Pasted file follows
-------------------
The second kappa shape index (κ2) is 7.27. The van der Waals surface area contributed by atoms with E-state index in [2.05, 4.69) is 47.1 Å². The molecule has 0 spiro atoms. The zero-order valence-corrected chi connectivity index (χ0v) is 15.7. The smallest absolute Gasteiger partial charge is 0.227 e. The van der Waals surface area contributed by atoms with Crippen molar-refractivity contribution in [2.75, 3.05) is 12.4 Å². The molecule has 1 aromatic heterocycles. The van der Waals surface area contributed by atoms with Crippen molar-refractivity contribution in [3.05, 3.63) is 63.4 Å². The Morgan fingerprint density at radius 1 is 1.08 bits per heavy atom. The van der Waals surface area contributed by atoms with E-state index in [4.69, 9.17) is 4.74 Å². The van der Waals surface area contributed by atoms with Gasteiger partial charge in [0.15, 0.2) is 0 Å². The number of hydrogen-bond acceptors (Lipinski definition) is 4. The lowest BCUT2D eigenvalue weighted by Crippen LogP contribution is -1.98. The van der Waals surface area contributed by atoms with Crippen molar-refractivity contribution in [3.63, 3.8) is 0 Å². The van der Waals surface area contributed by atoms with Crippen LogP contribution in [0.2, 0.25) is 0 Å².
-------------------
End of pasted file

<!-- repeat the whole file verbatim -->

The second kappa shape index (κ2) is 7.27. The van der Waals surface area contributed by atoms with E-state index in [2.05, 4.69) is 47.1 Å². The molecule has 0 spiro atoms. The zero-order valence-corrected chi connectivity index (χ0v) is 15.7. The smallest absolute Gasteiger partial charge is 0.227 e. The van der Waals surface area contributed by atoms with Crippen molar-refractivity contribution in [2.75, 3.05) is 12.4 Å². The molecule has 1 aromatic heterocycles. The van der Waals surface area contributed by atoms with Crippen molar-refractivity contribution in [3.05, 3.63) is 63.4 Å². The Morgan fingerprint density at radius 1 is 1.08 bits per heavy atom. The van der Waals surface area contributed by atoms with E-state index in [4.69, 9.17) is 4.74 Å². The van der Waals surface area contributed by atoms with Gasteiger partial charge in [0.15, 0.2) is 0 Å². The number of hydrogen-bond acceptors (Lipinski definition) is 4. The lowest BCUT2D eigenvalue weighted by Crippen LogP contribution is -1.98. The van der Waals surface area contributed by atoms with Crippen molar-refractivity contribution in [3.63, 3.8) is 0 Å². The van der Waals surface area contributed by atoms with Crippen LogP contribution in [0.2, 0.25) is 0 Å².